Bang kuang (sa kot/yam bean/jicama) is a tuberous root native to Mexico. The Spaniards spread its cultivation to the Philippines, and from there it went to China and other parts of Southeast Asia. It is sweet with a crisp texture and yellow papery skin. It is commonly eaten raw in salads such as Rojak and Yee Sang. It is an essential ingredient in Jiu Hu Char and Popiah.
Chai sim (choy sum/yu chai/oilseed rape) is a very popular vegetable among the Chinese. The name chai sim or choy sum literally means “vegetable heart”. Its leaves and stems are tender and juicy. If allowed to mature, yellow flowers will appear and the plant becomes sweeter and more succulent. Always select small tender stalks. The flowers should be tight and compact or they would have pass their prime. If they are small enough, the entire stalk can be kept whole. Chai sim are delicious steamed, stir fried, and cooked in soup.
Chai tao (long/yardlong beans) have crisp and tender pods. They are usually cut into short sections for cooking in stir fries and curries. Long beans are best eaten when they are young and slender.
Chan choy (Malabar spinach) is a fast growing, soft stemmed vine with succulent leaves. When cooked they have a very smooth and slightly slimy texture. They are most often used in stir fries and soup.
Chan choy comes in 2 varieties – purple stem and green stem. The taste and texture of both varieties are very similar to each other.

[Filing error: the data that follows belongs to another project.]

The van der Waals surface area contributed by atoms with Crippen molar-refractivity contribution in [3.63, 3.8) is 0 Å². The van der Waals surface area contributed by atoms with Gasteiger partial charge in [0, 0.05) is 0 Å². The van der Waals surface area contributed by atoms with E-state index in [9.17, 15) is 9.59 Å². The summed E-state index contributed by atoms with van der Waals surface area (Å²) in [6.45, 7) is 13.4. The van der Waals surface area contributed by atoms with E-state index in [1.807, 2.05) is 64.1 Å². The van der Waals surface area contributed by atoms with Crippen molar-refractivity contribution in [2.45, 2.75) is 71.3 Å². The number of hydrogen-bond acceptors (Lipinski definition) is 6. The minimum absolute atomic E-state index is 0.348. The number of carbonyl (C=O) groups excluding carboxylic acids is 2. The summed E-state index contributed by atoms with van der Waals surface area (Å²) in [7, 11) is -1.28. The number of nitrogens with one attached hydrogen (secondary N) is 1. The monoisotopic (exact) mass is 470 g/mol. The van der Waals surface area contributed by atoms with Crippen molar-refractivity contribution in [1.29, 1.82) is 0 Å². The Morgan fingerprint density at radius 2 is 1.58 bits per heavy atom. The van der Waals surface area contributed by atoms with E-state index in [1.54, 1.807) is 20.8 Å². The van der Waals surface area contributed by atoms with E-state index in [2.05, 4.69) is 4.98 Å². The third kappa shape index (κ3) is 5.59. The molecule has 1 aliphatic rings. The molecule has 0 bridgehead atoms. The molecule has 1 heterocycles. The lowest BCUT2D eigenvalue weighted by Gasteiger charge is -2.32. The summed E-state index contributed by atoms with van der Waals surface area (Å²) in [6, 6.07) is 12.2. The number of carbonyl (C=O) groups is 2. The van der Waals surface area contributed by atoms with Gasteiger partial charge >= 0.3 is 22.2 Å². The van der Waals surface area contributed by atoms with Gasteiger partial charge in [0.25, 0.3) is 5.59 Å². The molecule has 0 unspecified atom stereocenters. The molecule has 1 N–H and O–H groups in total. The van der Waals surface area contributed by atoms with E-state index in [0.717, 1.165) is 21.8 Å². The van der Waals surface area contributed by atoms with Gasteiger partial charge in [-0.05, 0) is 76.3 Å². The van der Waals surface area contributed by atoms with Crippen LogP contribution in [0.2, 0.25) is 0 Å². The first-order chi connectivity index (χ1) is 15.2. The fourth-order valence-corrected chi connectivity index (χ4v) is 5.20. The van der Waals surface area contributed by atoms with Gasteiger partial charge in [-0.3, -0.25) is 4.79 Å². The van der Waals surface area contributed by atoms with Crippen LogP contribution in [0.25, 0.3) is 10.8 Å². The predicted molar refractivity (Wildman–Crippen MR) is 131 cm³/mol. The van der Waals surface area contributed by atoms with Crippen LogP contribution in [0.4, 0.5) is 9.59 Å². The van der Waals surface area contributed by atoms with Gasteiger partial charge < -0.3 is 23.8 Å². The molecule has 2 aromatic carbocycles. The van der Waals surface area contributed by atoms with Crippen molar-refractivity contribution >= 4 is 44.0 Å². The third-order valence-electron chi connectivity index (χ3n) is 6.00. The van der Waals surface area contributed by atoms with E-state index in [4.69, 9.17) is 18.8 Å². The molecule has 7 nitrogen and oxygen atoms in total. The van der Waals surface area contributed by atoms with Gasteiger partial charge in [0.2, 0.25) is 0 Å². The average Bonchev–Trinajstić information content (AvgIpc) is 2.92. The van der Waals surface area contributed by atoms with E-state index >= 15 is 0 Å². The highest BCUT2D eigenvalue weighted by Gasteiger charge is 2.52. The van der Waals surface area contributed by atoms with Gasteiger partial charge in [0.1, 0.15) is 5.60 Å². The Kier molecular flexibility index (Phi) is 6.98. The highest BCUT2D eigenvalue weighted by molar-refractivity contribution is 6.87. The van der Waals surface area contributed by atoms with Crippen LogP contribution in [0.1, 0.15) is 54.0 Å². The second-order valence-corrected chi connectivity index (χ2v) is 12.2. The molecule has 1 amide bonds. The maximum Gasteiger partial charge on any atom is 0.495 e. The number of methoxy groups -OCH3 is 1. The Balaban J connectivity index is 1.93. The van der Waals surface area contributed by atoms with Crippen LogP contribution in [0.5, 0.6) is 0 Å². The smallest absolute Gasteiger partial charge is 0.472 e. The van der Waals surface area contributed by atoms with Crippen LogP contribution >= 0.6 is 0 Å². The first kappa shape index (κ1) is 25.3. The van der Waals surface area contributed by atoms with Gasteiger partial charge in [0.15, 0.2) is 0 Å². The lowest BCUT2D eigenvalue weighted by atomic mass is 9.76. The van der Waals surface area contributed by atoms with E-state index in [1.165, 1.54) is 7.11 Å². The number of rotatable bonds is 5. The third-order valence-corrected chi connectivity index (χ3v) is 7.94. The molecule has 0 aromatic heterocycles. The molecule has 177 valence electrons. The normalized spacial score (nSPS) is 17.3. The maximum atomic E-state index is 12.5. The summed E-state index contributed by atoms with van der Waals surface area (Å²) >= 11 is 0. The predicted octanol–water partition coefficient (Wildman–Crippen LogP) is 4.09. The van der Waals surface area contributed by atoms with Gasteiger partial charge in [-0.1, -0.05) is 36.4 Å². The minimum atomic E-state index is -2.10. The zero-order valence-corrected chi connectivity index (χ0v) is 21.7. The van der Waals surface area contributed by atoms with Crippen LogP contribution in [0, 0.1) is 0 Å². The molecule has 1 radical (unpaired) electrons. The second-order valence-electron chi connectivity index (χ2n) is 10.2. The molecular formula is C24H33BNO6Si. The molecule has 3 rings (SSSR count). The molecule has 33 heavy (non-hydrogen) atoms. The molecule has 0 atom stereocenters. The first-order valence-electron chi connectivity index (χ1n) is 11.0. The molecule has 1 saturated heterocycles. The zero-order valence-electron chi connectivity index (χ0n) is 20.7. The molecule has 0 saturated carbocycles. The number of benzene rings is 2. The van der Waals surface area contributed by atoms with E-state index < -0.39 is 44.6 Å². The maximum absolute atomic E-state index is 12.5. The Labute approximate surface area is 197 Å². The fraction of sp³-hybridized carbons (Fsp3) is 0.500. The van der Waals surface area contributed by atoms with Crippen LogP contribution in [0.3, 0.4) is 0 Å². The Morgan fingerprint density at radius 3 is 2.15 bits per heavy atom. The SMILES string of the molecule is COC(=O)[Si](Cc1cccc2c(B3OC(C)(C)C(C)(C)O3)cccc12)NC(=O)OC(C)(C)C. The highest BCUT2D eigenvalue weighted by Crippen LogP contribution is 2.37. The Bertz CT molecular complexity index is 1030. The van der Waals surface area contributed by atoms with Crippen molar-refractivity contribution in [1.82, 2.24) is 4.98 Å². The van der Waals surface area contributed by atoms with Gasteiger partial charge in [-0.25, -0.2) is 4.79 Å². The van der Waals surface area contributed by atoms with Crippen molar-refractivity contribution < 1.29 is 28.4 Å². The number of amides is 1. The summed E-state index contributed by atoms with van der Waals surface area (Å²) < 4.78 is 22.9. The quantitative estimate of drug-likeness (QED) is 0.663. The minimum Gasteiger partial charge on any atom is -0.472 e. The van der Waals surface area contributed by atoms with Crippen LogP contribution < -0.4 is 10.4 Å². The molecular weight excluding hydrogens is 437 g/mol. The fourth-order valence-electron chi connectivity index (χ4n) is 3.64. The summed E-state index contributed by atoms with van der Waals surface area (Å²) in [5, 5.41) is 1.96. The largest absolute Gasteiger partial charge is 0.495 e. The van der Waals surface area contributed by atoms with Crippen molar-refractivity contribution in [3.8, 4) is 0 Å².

Gai choy (tua chai/mustard greens) is a species of the mustard plant, often used in pickling. They have broad succulent stems with a slightly peppery taste. When used in stir fries, gai choy benefits from a quick scalding to remove the slightly bitter taste. Gai choy can withstand quite a bit of boiling without disintegrating. For this reason, it is also used in soups and braised dishes.
Gai lan (Chinese broccoli) is another popular Chinese vegetable with blue-green leaves prized for its thick tender stems and flower buds. Gai Lan is often steamed or lightly boiled and dressed lightly with soy sauce and garlic oil. They are also delicious stir fried with ginger and mushrooms.
Kacang botol (winged/four-angled beans) have pods with four winged frilly edges running lengthwise. They are mildly sweet with a crunchy texture. Kacang botol are commonly stir fried and eaten raw in ulams (salads).
Kangkung (eng chai / water spinach/water convolvulus) is a semi aquatic, tropical plant grown as a vegetable. It is popularly used in stir fries or scalded and served with noodles.
Kio or Chinese eggplant (brinjal/aubergine) are long and slender. They have thinner skins and a more delicate flavor. Kio can be steamed, fried, and used in curries.
Ladies’ finger (okra/bendi) are green edible pods with a slimy sap. In Malaysia, ladies’ fingeres are most often used in curries. They are also steamed and dressed in a spicy sauce or stir fried with chilies.
Pek chai (pak choy/bok choy) literally means “white vegetable” in reference the the thick white stalks. The leaves are crinkly and a dark green in color. Pek chai is easily available here in the US but is not as popular in Malaysia. They are delicious stir fried with ginger and deep fried tofu.
Sai yong choy (watercress) is a rapidly growing semi-aquatic plant with hollow stems and compact leaves. They are botanically related to the mustard and radish, hence its peppery taste. Sai yong choy is widely believed to be beneficial for the lungs and is most often used in soups as a remedy for colds and coughs. It is also used in stir fries.
Wong ah pak (Napa cabbgae/Chinese cabbage) is a type of Chinese cabbage widely used in East Asian cuisine. It is a very versatile vegetable and can be stir fried, pickled, or cooked in soups.
Yam (sweet potato) leaves are often sold in bunches. They are very tender and delicious in stir fries.